Easter 7C 2016 (Jn 17:20–26)

May 8, 2016
Immanuel Lutheran Church—Bremen, KS || AUDIO
Bethlehem Lutheran Church—Bremen, KS || AUDIO

Alleluia! Jesus Christ is risen!



Well, the Easter season is basically over. It’s our last Sunday in Easter. Seven weeks of extra rejoicing in our Lord’s resurrection. This past Thursday we celebrated our Lord’s Ascension. There is now a man on the eternal throne of power and glory! Such joy! The Christ candle, which symbolizes the Lord’s Resurrection presence among His disciples, has been extinguished. He’s ascended! But today we still have joy. Our Lord Jesus speaks such a beautiful Word in our Gospel text. ”That all may be one, just as you, Father, are in me, and I in you, that they also may be in us, so that the world may believe that you have sent me…The glory that you have given me I have given to them, that they may be one even as we are one.” It’s beautiful. ”That the world may know that You have sent Me, and have loved them as You have loved Me.” But this isn’t just nice sounding language. It’s very serious business. It’s not unity as in getting along. It’s not unity like the world has it, or like we would have it: “agree to disagree.” Ignoring differences isn’t what Jesus has in mind here. Jesus has a simple message for us today:


(I. There is unity in Christ by faith.)

There is unity in Christ. It’s unity by faith. What faith? The faith, the trust that Christ has rescued us “from all sins, from death, and from the power of devil.” We would’ve been lost had Christ not done absolutely everything “for us and for our salvation.” He ransomed us to the Father. He did all of this “not with gold or silver but with His holy precious blood and with His innocent suffering and death.” All those who are Christians believe this: Christ is 100% Savior. He died and rose for all people everywhere and FOR YOU. All who believe this have unity in Christ by faith. It’s just as we’ll confess in the Creed: ”I believe in one holy Christian and Apostolic Church.” The Church is Christ’s body, and all those who have faith in His death for them are members of that body. This is an invisible unity that’s worked by the Holy Spirit. It must be worked by the Spirit. We can’t believe through our own work or powers. The Spirit does it. He’s the one who gives faith. He’s given you faith. “No one can say, ‘Jesus is Lord’ except by the Holy Spirit,” as Paul says, who also says that you were made alive when you were dead in trespasses and sins. The Spirit works faith in the way Jesus said. “Make disciples by baptizing and teaching.” The Spirit did this when He was poured out on you in the washing of rebirth and renewal at the font, as the Spirit testifies through Paul in Titus 3. That’s where the Spirit works. The Holy Spirit also works faith through the Word, as Paul says, “Faith comes from hearing, and hearing through the word of Christ.”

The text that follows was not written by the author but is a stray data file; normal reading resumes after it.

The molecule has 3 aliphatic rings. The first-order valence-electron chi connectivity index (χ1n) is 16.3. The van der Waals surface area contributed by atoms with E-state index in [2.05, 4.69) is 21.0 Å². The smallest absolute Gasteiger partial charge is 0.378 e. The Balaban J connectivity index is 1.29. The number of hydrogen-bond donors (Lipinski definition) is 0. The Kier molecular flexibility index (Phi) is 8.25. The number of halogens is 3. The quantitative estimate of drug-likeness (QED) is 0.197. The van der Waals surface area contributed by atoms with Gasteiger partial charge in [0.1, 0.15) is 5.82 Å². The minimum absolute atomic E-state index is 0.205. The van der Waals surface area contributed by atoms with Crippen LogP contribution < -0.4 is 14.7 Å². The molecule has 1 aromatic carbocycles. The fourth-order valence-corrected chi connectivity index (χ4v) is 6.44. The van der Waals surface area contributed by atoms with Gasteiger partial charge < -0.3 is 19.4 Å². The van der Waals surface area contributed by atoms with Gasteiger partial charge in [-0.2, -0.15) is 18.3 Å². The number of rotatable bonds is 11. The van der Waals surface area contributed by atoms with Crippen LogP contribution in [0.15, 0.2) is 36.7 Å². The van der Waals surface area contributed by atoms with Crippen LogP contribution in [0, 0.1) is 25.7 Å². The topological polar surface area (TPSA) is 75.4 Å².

(II. There is unity in Christ’s doctrine.)

There’s more than just unity in faith. There’s unity in doctrine or teaching. Jesus wants us to take this very seriously. He wants people taught His Word, to cling to His Word, to not change His Word. It’s HIS teaching, His doctrine. Jesus says today, “I have made known [or declared] to them Your name, and will declare it.” Jesus taught of His death and resurrection that He would undergo for you. What was sin 2,000 years ago is still sin today because Jesus is still as much a Savior from that sin today as He was then! He also preached of His baptism, His Supper. He declares all the blessings and benefits. He didn’t just do it then. He said, “Will declare it” How does He do that? Through the Apostles’ Word! It’s how He starts this whole section: “I do not pray for these alone, but also for those who will believe in Me through their word.” The Apostles’ Word, the Scriptures, is where we hear Jesus’ Word. Where Jesus’ Word is, there the Spirit is too. Then faith! True unity is found when all cling to Christ’s doctrine without changing it, reinterpreting to suite our own needs. Jesus is quite clear: Baptism makes disciples. He also says it through Peter, “Baptism now saves you.” Jesus said, “This is My body…this is My blood.” So He says through Paul, “The cup of blessing which we bless, is it not the communion of the blood of Christ? The bread which we break, is it not the communion of the body of Christ?” We believe what Jesus has to say. He speaks Himself. He speaks through His Apostles. “I do not pray for these alone, but also for those who will believe in Me through their word.” So in Acts 2, we also hear that the believers “continued steadfastly in the apostles’ doctrine, the bread-breaking fellowship, and in prayers,” that is, the Lord’s Word (preached, read, and taught), Holy Communion, and worship.

Why is this all important? Why should we seek true unity in Christ’s Word? Well, listen to Jesus’ prayer for you—Jesus prays for you!—“I pray for those who will believe in Me through the Apostles’ Word.” For then you don’t just have worldly union. You have union with Christ. For the Jesus who has died and risen for you, the Jesus who ascended for you, prayed for you—He prays for you now! Why does He do all this? He prays, “Father, I desire that they also whom You gave Me may be with Me where I am, that they may behold My glory which You have given Me; for You loved Me before the foundation of the world.” Why? Eternal life for you! When you have unity in Christ through His Word, it can’t be any other way.


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